Case 5: reconstruction of the tip of the nose

by nadine on December 19, 2011


 

 

 

 

History

Although difficult to distinguish at first glance, this patient has a basal cell skin cancer  involving a large portion of the tip of his nose.  The resection will leave him with a significant open  wound, similar to one caused by bite or other traumatic injury.  This case illustrates some important  basic wound care concepts as well as demonstrates how to close a large nasal defect.

 

 

 

 

 

After excision

 

Physical Exam

The defect is large for the tip of the nose and measures 1.7 cm x 2.2 cm.  The surrounding skin is healthy, without signs of infection.  Necrotic tissue covers part of the wound.

What now? As with all wounds, you must start by anesthetizing the site to allow a thorough debridement and cleansing of the wound.

Now you can see that not only is it a large wound, but there is exposed cartilage which requires coverage.  This wound must not be allowed to  heal secondarily for several reasons:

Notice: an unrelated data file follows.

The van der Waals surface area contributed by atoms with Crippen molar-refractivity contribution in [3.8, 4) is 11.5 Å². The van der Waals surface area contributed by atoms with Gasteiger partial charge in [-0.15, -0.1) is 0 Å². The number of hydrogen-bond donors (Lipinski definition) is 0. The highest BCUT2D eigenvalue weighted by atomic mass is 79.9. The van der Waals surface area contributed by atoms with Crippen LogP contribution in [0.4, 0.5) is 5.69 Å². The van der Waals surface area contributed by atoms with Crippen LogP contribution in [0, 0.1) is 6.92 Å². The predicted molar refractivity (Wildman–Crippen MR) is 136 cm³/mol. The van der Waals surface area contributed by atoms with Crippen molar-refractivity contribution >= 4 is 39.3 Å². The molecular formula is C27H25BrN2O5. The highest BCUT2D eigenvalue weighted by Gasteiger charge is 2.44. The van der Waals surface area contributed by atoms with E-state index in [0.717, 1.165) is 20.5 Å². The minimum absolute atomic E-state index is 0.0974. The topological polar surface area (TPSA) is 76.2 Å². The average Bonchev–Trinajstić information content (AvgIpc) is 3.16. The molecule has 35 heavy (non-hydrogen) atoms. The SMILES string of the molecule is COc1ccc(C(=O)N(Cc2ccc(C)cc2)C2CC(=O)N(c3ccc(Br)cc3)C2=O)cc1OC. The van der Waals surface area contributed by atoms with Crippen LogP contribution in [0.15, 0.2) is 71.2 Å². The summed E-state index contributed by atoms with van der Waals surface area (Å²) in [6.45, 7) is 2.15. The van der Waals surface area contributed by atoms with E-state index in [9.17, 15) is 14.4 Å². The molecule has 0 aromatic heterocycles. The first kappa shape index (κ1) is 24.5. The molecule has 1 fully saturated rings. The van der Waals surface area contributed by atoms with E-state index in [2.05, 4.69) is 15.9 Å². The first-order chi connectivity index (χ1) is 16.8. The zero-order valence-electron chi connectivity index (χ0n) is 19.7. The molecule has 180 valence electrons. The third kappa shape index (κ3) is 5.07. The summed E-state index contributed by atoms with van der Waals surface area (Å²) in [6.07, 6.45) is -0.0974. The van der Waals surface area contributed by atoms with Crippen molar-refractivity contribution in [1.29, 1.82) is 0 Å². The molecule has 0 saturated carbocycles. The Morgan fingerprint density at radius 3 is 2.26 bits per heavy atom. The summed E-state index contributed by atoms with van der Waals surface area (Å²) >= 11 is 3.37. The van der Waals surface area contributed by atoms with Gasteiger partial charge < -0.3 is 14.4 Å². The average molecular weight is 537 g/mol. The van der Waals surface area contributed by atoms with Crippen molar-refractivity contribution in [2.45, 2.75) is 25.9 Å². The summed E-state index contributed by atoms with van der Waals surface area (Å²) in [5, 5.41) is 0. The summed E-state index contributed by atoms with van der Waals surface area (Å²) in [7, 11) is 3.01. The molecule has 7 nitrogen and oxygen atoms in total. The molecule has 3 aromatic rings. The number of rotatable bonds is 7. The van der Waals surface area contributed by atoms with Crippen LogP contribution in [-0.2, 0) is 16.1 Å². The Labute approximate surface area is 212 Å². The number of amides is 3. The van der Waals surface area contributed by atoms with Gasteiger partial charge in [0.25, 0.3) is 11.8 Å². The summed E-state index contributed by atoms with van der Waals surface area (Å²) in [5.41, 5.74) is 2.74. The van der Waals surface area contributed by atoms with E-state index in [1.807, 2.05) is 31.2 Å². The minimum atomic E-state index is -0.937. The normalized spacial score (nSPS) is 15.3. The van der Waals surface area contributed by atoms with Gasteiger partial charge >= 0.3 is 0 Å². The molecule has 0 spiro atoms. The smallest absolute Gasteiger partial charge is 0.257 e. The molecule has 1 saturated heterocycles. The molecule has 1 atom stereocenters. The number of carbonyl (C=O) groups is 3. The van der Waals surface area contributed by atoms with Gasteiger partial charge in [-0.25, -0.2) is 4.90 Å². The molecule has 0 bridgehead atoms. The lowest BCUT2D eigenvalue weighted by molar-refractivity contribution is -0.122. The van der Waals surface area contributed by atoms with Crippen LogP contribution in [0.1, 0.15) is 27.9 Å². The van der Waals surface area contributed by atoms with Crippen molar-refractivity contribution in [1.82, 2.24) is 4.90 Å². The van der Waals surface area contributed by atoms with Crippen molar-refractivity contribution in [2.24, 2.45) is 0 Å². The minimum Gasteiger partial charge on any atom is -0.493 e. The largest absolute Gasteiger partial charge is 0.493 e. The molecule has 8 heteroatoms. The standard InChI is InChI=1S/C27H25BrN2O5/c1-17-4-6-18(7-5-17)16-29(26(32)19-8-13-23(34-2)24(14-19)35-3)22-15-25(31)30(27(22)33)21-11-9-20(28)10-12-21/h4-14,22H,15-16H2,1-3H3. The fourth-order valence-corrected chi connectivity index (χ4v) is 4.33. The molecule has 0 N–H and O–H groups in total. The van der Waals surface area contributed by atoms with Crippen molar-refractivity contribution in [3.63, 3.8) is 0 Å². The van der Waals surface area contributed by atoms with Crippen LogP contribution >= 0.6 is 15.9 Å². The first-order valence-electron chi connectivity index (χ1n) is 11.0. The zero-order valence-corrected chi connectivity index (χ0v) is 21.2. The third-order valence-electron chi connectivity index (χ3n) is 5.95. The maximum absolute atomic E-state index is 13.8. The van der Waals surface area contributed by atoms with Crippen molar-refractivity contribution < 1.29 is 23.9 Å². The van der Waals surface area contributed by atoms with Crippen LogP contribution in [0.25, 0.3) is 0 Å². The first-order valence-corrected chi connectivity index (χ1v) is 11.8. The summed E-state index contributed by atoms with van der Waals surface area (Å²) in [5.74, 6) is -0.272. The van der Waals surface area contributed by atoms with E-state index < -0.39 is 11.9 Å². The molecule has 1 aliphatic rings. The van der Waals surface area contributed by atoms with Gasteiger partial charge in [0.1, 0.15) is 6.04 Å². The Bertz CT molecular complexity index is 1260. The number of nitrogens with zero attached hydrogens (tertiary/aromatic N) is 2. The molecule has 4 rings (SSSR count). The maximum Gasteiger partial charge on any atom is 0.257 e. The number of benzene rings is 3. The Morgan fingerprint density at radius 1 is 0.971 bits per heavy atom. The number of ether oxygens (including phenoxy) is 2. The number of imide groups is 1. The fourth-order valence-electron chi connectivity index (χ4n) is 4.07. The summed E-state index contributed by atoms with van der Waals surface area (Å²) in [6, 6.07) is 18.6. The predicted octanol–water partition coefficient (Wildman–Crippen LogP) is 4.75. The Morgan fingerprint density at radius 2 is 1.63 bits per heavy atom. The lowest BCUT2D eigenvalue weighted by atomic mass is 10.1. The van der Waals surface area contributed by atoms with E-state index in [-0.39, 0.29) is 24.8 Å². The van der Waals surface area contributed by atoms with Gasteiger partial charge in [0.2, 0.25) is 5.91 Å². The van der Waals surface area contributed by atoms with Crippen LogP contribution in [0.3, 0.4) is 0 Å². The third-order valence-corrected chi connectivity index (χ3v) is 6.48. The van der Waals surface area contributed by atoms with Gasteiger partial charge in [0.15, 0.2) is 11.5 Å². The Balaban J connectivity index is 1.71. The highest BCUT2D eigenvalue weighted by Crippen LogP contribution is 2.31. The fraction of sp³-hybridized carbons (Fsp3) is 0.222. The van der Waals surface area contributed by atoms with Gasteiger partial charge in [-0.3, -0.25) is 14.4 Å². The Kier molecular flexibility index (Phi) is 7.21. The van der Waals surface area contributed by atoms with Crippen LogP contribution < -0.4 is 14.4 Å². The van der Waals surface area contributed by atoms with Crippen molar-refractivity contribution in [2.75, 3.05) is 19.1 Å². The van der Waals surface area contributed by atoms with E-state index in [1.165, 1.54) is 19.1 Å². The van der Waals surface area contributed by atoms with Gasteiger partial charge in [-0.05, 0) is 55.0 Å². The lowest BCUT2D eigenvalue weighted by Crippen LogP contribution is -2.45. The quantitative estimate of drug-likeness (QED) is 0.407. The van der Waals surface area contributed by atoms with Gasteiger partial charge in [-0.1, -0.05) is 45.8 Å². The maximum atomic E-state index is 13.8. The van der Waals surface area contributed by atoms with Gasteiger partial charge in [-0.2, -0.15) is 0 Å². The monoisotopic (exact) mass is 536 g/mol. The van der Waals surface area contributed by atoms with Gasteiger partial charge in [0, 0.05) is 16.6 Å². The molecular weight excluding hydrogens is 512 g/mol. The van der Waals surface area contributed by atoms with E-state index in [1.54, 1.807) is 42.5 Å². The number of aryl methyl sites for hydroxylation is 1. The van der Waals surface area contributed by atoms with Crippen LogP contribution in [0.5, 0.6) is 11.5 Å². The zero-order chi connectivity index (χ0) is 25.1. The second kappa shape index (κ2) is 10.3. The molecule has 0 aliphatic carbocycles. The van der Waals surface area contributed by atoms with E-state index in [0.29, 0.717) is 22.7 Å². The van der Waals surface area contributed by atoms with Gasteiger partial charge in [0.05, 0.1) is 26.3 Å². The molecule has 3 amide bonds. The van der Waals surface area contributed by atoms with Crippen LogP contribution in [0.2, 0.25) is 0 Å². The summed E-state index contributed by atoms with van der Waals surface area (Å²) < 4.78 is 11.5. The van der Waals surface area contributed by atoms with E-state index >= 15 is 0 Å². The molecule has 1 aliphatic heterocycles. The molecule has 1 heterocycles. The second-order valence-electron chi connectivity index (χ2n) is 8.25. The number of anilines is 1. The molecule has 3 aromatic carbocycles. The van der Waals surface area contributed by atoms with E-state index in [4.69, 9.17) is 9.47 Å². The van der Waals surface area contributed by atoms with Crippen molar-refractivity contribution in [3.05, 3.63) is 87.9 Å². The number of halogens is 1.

• it will take many weeks for this wound to heal,
  • the exposed cartilage will die,
  • and the final result will have an unacceptable distortion of the nasal tip.

The exposed cartilage, requires full thickness skin with healthy circulation for coverage- a skin graft will not take because the overlying perichondrium has been removed.

 

Treatment options/what was done:

Feel the skin on your own nose.  The skin over the tip of the nose is quite adherent, whereas the skin over the bridge of the nose is more mobile.  One option is to create a flap- a bilobe flap from the nasal bridge to rotate into the defect.

This is an excellent option, but in plastic surgery, we always try to do the simplest thing first and use flaps as a back up.  Again feel the tip of your nose.  Note that it is actually quite soft and pliable.  If the skin is freed off of the underlying cartilage, it will actually move a fair distance because of the softness of the underlying cartilage and nasal mucosa.   So by dissecting the skin in the plane just above the cartilage and freeing the skin from its attachments widely, all the way around the defect and the entire tip of the nose, the skin can be brought together primarily to close the defect.

 

 

 

Which is what was done for this patient.

 

 

 

Here he is again a week later when the outer sutures were removed.  This will go on to smooth out and will heal quite nicely.

 

 

Corresponding chapters for further information:

Chapters:  6- evaluation of an acute wound; 10- secondary wound closure; 11- primary wound closure; 12- skin grafts

 

 

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